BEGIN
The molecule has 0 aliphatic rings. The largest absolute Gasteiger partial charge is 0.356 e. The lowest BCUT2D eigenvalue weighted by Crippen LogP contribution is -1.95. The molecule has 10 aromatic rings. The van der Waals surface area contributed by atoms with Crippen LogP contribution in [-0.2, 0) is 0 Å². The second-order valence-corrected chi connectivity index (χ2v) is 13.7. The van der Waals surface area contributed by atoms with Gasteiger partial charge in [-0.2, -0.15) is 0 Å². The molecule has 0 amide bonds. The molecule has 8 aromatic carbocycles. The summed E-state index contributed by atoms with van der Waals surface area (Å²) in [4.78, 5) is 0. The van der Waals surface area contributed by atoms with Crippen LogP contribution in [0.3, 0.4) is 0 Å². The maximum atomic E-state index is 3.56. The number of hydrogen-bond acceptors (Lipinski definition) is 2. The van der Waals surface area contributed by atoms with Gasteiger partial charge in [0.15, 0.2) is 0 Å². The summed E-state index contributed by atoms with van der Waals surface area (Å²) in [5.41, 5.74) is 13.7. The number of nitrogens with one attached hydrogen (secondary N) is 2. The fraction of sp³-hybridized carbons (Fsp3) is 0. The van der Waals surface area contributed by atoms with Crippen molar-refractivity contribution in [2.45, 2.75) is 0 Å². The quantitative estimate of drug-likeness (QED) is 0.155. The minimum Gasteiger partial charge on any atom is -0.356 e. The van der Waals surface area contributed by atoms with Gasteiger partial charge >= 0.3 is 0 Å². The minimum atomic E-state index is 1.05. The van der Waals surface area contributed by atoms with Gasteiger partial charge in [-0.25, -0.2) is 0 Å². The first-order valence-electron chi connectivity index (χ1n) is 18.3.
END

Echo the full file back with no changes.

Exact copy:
The molecule has 0 aliphatic rings. The largest absolute Gasteiger partial charge is 0.356 e. The lowest BCUT2D eigenvalue weighted by Crippen LogP contribution is -1.95. The molecule has 10 aromatic rings. The van der Waals surface area contributed by atoms with Crippen LogP contribution in [-0.2, 0) is 0 Å². The second-order valence-corrected chi connectivity index (χ2v) is 13.7. The van der Waals surface area contributed by atoms with Gasteiger partial charge in [-0.2, -0.15) is 0 Å². The molecule has 0 amide bonds. The molecule has 8 aromatic carbocycles. The summed E-state index contributed by atoms with van der Waals surface area (Å²) in [4.78, 5) is 0. The van der Waals surface area contributed by atoms with Crippen LogP contribution in [0.3, 0.4) is 0 Å². The maximum atomic E-state index is 3.56. The number of hydrogen-bond acceptors (Lipinski definition) is 2. The van der Waals surface area contributed by atoms with Gasteiger partial charge in [0.15, 0.2) is 0 Å². The summed E-state index contributed by atoms with van der Waals surface area (Å²) in [5.41, 5.74) is 13.7. The number of nitrogens with one attached hydrogen (secondary N) is 2. The fraction of sp³-hybridized carbons (Fsp3) is 0. The van der Waals surface area contributed by atoms with Crippen molar-refractivity contribution in [2.45, 2.75) is 0 Å². The quantitative estimate of drug-likeness (QED) is 0.155. The minimum Gasteiger partial charge on any atom is -0.356 e. The van der Waals surface area contributed by atoms with Gasteiger partial charge >= 0.3 is 0 Å². The minimum atomic E-state index is 1.05. The van der Waals surface area contributed by atoms with Gasteiger partial charge in [-0.25, -0.2) is 0 Å². The first-order valence-electron chi connectivity index (χ1n) is 18.3.